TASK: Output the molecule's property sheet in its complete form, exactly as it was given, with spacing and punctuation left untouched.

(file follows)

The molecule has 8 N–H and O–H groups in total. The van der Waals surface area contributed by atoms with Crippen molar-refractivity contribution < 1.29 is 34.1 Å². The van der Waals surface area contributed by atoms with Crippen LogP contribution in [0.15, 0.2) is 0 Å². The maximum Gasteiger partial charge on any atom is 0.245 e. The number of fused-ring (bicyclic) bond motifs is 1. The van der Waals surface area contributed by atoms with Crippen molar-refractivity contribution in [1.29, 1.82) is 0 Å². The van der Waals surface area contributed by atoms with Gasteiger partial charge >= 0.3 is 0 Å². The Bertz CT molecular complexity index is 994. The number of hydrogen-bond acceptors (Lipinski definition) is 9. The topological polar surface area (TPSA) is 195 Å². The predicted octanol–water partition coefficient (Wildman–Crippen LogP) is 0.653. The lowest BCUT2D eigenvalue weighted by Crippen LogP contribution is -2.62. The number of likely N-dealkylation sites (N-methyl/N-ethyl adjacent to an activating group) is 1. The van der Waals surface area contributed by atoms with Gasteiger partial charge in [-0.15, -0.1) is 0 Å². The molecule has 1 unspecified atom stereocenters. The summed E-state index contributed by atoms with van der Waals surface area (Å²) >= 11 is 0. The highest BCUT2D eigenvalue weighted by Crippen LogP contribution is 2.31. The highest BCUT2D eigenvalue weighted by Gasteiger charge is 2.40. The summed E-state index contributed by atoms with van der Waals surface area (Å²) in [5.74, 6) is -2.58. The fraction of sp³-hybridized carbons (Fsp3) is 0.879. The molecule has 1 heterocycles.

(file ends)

The molecule has 8 N–H and O–H groups in total. The van der Waals surface area contributed by atoms with Crippen molar-refractivity contribution < 1.29 is 34.1 Å². The van der Waals surface area contributed by atoms with Crippen LogP contribution in [0.15, 0.2) is 0 Å². The maximum Gasteiger partial charge on any atom is 0.245 e. The number of fused-ring (bicyclic) bond motifs is 1. The van der Waals surface area contributed by atoms with Crippen molar-refractivity contribution in [1.29, 1.82) is 0 Å². The van der Waals surface area contributed by atoms with Gasteiger partial charge >= 0.3 is 0 Å². The Bertz CT molecular complexity index is 994. The number of hydrogen-bond acceptors (Lipinski definition) is 9. The topological polar surface area (TPSA) is 195 Å². The predicted octanol–water partition coefficient (Wildman–Crippen LogP) is 0.653. The lowest BCUT2D eigenvalue weighted by Crippen LogP contribution is -2.62. The number of likely N-dealkylation sites (N-methyl/N-ethyl adjacent to an activating group) is 1. The van der Waals surface area contributed by atoms with Gasteiger partial charge in [-0.15, -0.1) is 0 Å². The molecule has 1 unspecified atom stereocenters. The summed E-state index contributed by atoms with van der Waals surface area (Å²) >= 11 is 0. The highest BCUT2D eigenvalue weighted by Crippen LogP contribution is 2.31. The highest BCUT2D eigenvalue weighted by Gasteiger charge is 2.40. The summed E-state index contributed by atoms with van der Waals surface area (Å²) in [5.74, 6) is -2.58. The fraction of sp³-hybridized carbons (Fsp3) is 0.879. The molecule has 1 heterocycles.